Superconfinement tailors fluid flow at microscales.

Setu SA, Dullens RP, Hernández-Machado A, Pagonabarraga I, Aarts DG, Ledesma-Aguilar R - Nat Commun (2015)

Tip-splitting and concurrent drop emission.At high values of the capillary ratio, , the front splits into two fingers that subsequently destabilize and emit drops periodically. Scale bar, 100 μm.
© Copyright Policy - open-access
Related In: Results  -  Collection

License
Show All Figures
getmorefigures.php?uid=PMC4490407&req=5

f6: Tip-splitting and concurrent drop emission.At high values of the capillary ratio, , the front splits into two fingers that subsequently destabilize and emit drops periodically. Scale bar, 100 μm.
Mentions: The combination of low surface tension and strong confinement in our set-up can be further exploited to induce the formation of complex structures; by quickly forcing the interface into our microchannels, it is possible to trigger the formation of pairs of fingers that subsequently emit drops concurrently (Fig. 6 and Supplementary Movie 3). These experiments indicate the feasibility of manipulating fluids through the combination of low surface tension and superconfinement, and open the possibility of controlling the stability and synchronization of the emerging structures.

Bottom Line: Understanding fluid dynamics under extreme confinement, where device and intrinsic fluid length scales become comparable, is essential to successfully develop the coming generations of fluidic devices.Henceforth, we present a theory that quantifies our experiments in terms of the relevant interfacial length scale, which in our system is the intrinsic contact-line slip length.Our findings show that length-scale overlap can be used as a new fluid-control mechanism in strongly confined systems.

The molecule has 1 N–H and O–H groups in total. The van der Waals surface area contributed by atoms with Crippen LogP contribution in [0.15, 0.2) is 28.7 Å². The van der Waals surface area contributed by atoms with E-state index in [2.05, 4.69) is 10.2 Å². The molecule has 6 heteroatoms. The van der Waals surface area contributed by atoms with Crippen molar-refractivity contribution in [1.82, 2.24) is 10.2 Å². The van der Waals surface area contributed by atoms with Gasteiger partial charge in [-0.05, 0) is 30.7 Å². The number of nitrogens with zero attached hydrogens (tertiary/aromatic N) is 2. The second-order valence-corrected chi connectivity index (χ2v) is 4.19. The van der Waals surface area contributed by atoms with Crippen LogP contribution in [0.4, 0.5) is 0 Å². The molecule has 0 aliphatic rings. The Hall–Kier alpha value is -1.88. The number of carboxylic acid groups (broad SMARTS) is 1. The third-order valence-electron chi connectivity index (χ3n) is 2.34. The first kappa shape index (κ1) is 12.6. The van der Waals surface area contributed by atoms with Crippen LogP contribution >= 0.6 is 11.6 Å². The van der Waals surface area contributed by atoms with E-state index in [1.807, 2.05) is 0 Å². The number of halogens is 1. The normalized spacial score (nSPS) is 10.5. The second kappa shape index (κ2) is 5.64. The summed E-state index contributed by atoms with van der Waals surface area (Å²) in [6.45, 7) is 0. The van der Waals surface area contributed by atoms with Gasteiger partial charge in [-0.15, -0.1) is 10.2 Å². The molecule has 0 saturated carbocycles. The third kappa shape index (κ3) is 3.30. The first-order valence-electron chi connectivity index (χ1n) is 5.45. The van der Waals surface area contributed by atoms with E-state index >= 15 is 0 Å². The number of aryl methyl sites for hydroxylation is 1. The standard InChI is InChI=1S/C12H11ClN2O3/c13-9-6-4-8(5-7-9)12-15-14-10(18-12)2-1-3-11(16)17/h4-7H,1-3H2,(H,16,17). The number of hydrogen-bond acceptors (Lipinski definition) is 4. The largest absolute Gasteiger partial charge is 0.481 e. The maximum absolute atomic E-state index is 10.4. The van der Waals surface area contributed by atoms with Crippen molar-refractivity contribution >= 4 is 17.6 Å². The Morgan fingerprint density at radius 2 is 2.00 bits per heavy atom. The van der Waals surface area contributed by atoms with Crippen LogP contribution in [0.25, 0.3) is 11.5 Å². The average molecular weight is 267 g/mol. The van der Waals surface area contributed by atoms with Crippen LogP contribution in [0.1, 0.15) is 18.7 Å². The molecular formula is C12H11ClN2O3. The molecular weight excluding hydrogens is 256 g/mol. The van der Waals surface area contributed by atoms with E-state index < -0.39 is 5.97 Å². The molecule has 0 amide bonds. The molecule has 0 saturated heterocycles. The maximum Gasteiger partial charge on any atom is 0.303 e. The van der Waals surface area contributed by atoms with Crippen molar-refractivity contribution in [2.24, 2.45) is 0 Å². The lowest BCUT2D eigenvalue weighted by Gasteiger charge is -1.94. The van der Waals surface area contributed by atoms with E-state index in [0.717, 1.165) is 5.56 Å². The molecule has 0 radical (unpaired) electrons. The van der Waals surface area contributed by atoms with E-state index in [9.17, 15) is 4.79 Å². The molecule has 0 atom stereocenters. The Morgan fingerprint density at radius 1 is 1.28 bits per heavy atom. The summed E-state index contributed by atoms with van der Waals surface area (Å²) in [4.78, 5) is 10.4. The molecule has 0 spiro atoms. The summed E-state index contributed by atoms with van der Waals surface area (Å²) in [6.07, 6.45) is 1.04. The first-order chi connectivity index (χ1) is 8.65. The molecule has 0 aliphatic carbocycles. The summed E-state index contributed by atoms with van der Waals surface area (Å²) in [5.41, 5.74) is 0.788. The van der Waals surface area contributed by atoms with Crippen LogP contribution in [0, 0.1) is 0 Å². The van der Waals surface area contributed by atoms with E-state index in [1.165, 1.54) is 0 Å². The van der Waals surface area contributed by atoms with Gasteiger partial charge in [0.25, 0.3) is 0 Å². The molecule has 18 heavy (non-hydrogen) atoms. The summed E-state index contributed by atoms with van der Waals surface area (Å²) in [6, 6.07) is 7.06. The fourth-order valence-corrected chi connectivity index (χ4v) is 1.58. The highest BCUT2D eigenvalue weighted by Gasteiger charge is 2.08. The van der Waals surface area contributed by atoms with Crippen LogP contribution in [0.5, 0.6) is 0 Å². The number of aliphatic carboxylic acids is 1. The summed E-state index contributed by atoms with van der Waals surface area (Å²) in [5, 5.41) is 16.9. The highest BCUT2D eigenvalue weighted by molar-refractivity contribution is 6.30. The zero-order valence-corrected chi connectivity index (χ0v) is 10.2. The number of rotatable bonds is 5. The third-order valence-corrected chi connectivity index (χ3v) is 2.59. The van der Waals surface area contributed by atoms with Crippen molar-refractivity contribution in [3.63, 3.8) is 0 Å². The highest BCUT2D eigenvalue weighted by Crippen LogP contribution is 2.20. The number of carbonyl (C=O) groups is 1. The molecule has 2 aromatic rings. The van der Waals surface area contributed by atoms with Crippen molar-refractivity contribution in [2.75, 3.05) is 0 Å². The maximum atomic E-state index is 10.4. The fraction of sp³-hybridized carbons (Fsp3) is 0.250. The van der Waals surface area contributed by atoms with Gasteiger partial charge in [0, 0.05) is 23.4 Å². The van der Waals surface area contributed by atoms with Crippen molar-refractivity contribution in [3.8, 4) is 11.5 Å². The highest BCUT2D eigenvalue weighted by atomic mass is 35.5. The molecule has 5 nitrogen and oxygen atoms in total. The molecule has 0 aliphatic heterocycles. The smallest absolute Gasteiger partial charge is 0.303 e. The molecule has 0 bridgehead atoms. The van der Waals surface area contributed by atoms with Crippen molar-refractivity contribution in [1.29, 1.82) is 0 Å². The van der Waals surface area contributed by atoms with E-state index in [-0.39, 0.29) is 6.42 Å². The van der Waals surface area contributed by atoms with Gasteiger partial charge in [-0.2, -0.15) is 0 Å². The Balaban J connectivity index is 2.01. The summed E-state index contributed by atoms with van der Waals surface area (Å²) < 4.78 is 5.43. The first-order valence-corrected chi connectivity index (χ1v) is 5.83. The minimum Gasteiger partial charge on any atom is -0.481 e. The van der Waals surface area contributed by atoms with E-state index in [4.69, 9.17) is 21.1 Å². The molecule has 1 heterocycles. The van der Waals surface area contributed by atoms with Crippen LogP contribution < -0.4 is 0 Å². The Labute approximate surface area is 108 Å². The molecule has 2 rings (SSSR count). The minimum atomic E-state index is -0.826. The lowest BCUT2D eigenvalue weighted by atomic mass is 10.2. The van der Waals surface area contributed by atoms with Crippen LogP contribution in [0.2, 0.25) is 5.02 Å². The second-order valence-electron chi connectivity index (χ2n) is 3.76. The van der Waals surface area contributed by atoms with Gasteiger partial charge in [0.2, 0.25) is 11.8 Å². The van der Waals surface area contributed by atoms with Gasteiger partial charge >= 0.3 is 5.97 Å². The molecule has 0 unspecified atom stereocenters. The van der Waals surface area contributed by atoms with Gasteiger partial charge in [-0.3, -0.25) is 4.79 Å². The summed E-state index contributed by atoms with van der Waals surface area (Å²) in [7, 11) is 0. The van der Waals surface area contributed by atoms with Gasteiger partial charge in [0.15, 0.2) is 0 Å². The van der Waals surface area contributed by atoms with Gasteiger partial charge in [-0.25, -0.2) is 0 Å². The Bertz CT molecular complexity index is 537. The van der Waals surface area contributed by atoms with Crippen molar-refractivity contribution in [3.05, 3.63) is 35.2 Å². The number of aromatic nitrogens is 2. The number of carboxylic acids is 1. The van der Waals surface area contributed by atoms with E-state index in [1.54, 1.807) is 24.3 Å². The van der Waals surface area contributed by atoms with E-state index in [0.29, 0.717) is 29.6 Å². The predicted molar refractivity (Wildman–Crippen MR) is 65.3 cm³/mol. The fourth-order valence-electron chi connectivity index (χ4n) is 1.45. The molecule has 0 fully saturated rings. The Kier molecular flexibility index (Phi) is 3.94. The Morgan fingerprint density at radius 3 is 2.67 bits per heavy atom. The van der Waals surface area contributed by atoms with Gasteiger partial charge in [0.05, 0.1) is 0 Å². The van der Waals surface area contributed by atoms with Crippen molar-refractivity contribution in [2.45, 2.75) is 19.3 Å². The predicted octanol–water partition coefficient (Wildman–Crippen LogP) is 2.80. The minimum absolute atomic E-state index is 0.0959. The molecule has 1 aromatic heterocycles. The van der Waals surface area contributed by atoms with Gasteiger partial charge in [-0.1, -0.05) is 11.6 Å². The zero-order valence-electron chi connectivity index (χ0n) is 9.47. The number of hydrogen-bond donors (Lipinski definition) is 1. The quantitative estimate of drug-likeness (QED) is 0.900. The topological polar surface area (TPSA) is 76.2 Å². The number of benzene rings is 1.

View Article: PubMed Central - PubMed

Affiliation: 1] Department of Chemistry, Physical and Theoretical Chemistry Laboratory, University of Oxford, South Parks Road, Oxford OX1 3QZ, UK [2] Department of Chemistry, Faculty of Science, Universiti Teknologi Malaysia, Johor Bahru, Johor 81310, Malaysia.

ABSTRACT
Understanding fluid dynamics under extreme confinement, where device and intrinsic fluid length scales become comparable, is essential to successfully develop the coming generations of fluidic devices. Here we report measurements of advancing fluid fronts in such a regime, which we dub superconfinement. We find that the strong coupling between contact-line friction and geometric confinement gives rise to a new stability regime where the maximum speed for a stable moving front exhibits a distinctive response to changes in the bounding geometry. Unstable fronts develop into drop-emitting jets controlled by thermal fluctuations. Numerical simulations reveal that the dynamics in superconfined systems is dominated by interfacial forces. Henceforth, we present a theory that quantifies our experiments in terms of the relevant interfacial length scale, which in our system is the intrinsic contact-line slip length. Our findings show that length-scale overlap can be used as a new fluid-control mechanism in strongly confined systems.

No MeSH data available.


Related in: MedlinePlus